MTA fare hikes have students concerned

The recent Metropolitan Transit Authority fare hike has hit many St. John’s students where it hurts – in the pocketbook. Commuters make up about 80 percent of the student population.

“I work,” said freshman commuter Leneli Liggayu, “and to pull another $5 out of my paycheck is hard.”

The MTA Board approved the fare hike in Dec. 2007 and it went into effect March 2, 2008. The money is expected to generate a 3.85 percent revenue increase for the MTA.
The new fares affect the MTA New York City Transit and MTA Long Island Buses. Although the base fare for buses is still $2, the price of the unlimited Metro Cards has risen.

Those who purchase the seven-day or weekly unlimited pass will now pay $25 instead of $24, and the 30-day unlimited pass will cost $81 instead of $76. A new 14-day pass will cost $47.

While Metro Cards formerly had a bonus of $2, the bonus now will be only $1.74, which is not enough to pay for an extra ride.

Former NY Governor Eliot Spitzer announced that the MTA updated budget found an extra $220 million due to increased ridership and increased real estate tax revenue, and as a result, allowed the base fare to remain at $2 instead of going up to $2.25, according to a Dec. 2007 NY Daily News article.

In addition to the changes made to the price of the unlimited Metro Cards, those who take commuter railroads, such as the Long Island Railroad and Metro North, will see an increase in fare of about four percent on monthly passes and seven percent on weekly passes.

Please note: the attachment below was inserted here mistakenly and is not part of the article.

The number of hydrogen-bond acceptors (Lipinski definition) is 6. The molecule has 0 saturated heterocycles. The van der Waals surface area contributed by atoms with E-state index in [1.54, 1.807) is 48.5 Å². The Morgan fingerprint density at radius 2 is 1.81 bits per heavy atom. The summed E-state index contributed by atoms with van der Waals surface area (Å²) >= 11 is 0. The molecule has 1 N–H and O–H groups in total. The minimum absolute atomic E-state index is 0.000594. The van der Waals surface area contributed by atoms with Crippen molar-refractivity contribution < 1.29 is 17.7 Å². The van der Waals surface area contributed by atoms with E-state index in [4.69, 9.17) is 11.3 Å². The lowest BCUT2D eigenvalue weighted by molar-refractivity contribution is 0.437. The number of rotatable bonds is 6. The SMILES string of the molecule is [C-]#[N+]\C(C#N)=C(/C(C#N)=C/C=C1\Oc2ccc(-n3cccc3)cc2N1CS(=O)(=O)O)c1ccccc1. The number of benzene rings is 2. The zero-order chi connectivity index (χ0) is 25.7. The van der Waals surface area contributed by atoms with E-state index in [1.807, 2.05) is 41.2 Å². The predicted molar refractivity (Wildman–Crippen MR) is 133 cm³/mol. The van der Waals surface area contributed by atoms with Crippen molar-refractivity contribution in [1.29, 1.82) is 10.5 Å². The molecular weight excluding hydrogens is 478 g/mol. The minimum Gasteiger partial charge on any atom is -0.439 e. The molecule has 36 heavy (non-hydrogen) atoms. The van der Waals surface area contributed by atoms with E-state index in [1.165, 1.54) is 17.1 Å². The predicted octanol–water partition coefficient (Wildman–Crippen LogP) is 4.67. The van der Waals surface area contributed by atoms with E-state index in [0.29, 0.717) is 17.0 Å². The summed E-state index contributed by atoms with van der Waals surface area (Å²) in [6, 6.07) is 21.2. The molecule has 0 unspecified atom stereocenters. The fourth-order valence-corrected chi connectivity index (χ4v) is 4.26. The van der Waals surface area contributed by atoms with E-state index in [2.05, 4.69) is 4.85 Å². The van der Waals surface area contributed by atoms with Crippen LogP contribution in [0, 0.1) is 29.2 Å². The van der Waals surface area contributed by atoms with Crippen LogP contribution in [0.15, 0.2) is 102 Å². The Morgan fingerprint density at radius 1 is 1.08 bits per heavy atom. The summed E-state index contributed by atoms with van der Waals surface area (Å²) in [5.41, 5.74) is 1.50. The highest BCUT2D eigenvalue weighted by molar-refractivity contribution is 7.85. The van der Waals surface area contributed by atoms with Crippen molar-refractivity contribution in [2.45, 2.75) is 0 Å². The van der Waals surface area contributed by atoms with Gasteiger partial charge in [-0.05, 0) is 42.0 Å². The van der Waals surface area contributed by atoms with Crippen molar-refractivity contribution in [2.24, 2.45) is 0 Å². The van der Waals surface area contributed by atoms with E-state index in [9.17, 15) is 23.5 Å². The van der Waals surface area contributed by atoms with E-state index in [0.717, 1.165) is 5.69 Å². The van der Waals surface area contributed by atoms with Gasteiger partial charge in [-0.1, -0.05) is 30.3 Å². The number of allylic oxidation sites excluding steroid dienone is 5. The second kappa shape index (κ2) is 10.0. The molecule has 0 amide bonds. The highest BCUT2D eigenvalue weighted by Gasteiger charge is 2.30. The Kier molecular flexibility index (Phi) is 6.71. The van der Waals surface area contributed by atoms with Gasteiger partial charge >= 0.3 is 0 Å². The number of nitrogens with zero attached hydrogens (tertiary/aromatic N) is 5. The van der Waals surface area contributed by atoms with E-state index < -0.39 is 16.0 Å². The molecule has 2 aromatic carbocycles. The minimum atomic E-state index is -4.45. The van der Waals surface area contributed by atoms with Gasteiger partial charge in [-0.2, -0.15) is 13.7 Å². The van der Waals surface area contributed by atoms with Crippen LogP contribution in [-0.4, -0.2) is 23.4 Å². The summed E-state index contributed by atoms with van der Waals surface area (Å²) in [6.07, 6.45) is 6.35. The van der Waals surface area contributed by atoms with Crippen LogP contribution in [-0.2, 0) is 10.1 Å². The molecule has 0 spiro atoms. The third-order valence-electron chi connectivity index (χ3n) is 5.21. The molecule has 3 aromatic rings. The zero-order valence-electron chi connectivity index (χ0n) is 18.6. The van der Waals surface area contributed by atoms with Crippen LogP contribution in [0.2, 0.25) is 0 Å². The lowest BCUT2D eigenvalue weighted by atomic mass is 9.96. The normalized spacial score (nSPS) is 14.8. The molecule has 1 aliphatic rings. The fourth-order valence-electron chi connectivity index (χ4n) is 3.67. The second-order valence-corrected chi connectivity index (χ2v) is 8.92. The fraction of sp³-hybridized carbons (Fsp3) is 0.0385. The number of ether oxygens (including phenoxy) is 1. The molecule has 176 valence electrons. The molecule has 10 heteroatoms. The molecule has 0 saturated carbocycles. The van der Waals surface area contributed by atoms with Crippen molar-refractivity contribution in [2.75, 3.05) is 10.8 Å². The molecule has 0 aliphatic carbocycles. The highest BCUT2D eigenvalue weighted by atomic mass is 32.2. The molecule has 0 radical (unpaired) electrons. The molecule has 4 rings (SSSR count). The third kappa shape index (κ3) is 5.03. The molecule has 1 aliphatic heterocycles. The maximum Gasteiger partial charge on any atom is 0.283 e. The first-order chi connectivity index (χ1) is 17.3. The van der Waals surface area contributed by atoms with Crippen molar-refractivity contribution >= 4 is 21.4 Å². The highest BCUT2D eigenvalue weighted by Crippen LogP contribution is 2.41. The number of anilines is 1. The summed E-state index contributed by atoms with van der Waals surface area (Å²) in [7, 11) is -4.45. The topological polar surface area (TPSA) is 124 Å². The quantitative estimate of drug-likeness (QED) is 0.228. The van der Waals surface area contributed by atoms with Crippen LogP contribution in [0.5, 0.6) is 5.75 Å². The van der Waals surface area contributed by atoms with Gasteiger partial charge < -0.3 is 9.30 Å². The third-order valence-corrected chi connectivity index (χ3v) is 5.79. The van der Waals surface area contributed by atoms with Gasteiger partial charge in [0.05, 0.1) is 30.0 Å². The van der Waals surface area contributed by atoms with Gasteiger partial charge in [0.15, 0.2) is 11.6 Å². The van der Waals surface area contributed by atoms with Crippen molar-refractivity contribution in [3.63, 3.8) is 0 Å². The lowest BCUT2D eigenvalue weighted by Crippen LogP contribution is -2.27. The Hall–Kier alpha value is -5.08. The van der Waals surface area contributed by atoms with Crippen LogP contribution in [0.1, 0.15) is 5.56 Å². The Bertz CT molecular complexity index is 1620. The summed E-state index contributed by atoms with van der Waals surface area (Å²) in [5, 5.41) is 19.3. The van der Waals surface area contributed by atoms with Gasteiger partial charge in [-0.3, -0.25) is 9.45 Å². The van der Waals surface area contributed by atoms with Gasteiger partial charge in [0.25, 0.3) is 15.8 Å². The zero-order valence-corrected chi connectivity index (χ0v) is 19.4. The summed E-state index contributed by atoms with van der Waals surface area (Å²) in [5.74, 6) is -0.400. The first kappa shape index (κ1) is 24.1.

Also, those driving into Manhattan will have an increase in tolls of about 3.8 percent. The fare on the Verrazano Bridge has increased by a dollar and the EZ Pass toll is up by 30 cents.

Commuter students seemed to have mixed feelings about the increased fares and tolls.

“We have to adapt to it,” said sophomore commuter Murielle Bernard.

Bernard, who says she usually buys the monthly pass, said she will start buying the weekly pass since it is only a dollar more expensive, compared to the $5 extra she would have to pay for the new monthly pass.

Another student, Tiffany Bartholomew said, “I live in the Bronx and even though I dorm the fare hike still affects us, those who aren’t used to it, we take the trains or buses too.”

She added, “When I take the train it is hard to always have to be buy the unlimited card each time. If I buy the minimum $2.00 card it will not last me very long.”